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When discussing pet behavior, I often use the phrase “It works far better to teach an animal what to do, than what not to do”.
In light of that, I would like to share this fun article about a reindeer who was being a pest at feeding time at the zoo. The trainer gave him something better to do.
Please enjoy “Reinder Games” from Karen Pryor’s clicker training website:
We have received word that a new product has been approved for noise aversion in dogs; SILEO is expected to be available within a few weeks.
Having a label for “noise aversion” is new. This is a distinction from some sedatives which can actually increase noise sensitivity.
I’m currently taking courses in holistic medicine and herbal use in pets. I’m fully committed to always use treatments that are scientifically validated, not using guesswork. I think herbs may have a place in supplemental treatment. Please share your thoughts regarding using herbal medicine as treatment or supplements in your own pets, or what questions you have on certain uses.
As most of you are aware, there has been a severe canine influenza outbreak occurring sporadically in the US in 2015. I have promised you that I would notify my clients if I became aware of a confirmed case in Indianapolis.
I am not aware of a confirmed case. However, we are aware of a suspicious case in the area. This may turn out just to be an upper respiratory infection, which are always present. The cough is more severe than usual, but it is too soon to know the cause.
If you do not have a need to take your dog around other dogs this weekend, it may be a good time to leave them home. Also, if your dog or cat shows upper respiratory symptoms, please let us know.
We will follow up as soon as we have a better idea if this is actually a case of influenza or turns out to be a more mild (and less contagious) respiratory infection.
from Indiana University:
discusses the increasing Lyme disease in south central Indiana (which is already more common in northern and central Indiana) and increasing bloodborne disease from Lone star ticks (now common in southern Indiana)
This is why the type of tick control on dogs is so much more important than it was 10 years ago.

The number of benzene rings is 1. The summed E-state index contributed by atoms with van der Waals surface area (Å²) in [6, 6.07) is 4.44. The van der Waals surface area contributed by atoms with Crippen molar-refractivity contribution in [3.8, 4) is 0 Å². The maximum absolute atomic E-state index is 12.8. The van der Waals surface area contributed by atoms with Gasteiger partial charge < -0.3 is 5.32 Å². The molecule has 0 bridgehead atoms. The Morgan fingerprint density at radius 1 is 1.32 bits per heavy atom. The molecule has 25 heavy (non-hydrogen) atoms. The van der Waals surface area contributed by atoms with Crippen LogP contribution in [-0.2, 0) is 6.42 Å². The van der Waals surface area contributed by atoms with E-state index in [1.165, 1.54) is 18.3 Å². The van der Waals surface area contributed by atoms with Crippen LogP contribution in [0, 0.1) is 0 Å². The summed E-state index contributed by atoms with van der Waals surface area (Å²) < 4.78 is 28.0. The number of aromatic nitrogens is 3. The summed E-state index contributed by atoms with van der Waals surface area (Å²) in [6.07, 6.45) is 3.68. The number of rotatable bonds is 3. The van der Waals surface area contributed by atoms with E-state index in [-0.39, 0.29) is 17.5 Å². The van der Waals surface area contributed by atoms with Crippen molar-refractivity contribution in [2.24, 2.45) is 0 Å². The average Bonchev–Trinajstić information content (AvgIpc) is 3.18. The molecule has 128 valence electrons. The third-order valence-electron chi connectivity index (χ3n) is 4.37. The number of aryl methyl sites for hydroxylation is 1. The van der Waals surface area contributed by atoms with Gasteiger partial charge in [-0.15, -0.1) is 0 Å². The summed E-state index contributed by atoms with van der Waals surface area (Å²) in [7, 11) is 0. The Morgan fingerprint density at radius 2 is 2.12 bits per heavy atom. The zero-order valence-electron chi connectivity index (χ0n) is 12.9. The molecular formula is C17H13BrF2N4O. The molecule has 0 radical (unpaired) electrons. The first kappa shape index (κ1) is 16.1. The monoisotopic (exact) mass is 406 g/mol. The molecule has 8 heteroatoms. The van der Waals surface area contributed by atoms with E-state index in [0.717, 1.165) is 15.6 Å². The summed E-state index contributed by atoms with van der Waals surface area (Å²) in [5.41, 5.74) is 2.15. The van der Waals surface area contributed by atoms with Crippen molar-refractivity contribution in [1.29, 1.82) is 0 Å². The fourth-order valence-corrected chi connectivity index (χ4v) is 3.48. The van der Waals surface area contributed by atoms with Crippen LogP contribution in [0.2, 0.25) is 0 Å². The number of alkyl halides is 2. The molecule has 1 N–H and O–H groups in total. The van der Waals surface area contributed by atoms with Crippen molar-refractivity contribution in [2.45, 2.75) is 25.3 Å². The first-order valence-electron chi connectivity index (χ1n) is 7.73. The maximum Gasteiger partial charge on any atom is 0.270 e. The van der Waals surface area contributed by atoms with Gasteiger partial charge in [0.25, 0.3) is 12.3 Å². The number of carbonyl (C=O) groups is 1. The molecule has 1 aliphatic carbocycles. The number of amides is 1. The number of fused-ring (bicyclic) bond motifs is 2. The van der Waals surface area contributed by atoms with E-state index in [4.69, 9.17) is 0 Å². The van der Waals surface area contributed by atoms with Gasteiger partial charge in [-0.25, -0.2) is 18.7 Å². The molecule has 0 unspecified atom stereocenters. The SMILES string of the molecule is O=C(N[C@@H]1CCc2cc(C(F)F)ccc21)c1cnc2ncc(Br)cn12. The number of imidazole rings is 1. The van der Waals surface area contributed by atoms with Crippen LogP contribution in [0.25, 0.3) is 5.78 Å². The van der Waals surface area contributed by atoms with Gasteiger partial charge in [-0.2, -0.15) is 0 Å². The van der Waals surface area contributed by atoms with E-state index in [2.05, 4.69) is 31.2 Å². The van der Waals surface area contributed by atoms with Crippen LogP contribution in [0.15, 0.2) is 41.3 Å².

We are paying attention to confirmed cases of influenza. I am hopeful that as more people are aware of this virus and minimize the contact with other dogs, that the virus transmission might come to an end before it becomes common in Indianapolis area. Some flu viruses also do poorly in warmer weather, another change to hope for.
Meanwhile, Purdue has unfortunately confirmed more cases this week:
I have heard rumors of canine influenza in Indianapolis, but have not seen confirmation. Any upper respiratory infection could look similar in symptoms, but are not always as severe or as contagious.
Our key recommendations for dog and cat owners:
If possible, avoid taking your dogs to places where other dogs gather such as dog daycare, boarding, pet stores etc. This is especially true if you have an older dog or a young puppy, or a dog with other underlying illness. The virus is shed by an infected dog before they show any signs of illness.
Call us if your pet shows flu-like symptoms (often starting with lethargy or nasal discharge). We may first check your pet in the car and if necessary bring them in through a side entrance. While this is primarily a disease of dogs, there is significant evidence that cats are also affected.
We have a limited supply of canine influenza vaccine and recommend it for dogs who will be boarding, congregating near other dogs, or travelling. If you have a highly-susceptible pet (age or other illness) you may want to get the vaccine due to potential exposure in the neighborhood. Flu viruses can live on your clothing, shoes, car, etc. Unfortunately, we do not know how well the current vaccine will protect from the Chicago-based outbreak as they are not exactly the same strain of virus. Virologists indicate they simply cannot determine the answer at this time. Vaccine does NOT completely prevent infection with a flu virus; it does usually reduce symptoms. There is no vaccine available for cats.
There is no evidence that this canine influenza strain can infect humans. However, please exercise caution in handling sick dogs, especially if you are immunosuppressed.
This article from the Indianapolis Star is fairly accurate, except for their understatement of the fatality rate. Veterinary labs tracking the disease are indicating a 5% fatality rate, fatalities occurring primarily in the older and the very young dogs. The infection rate of exposed dogs is 100% and the percent needing treatment is about 80%.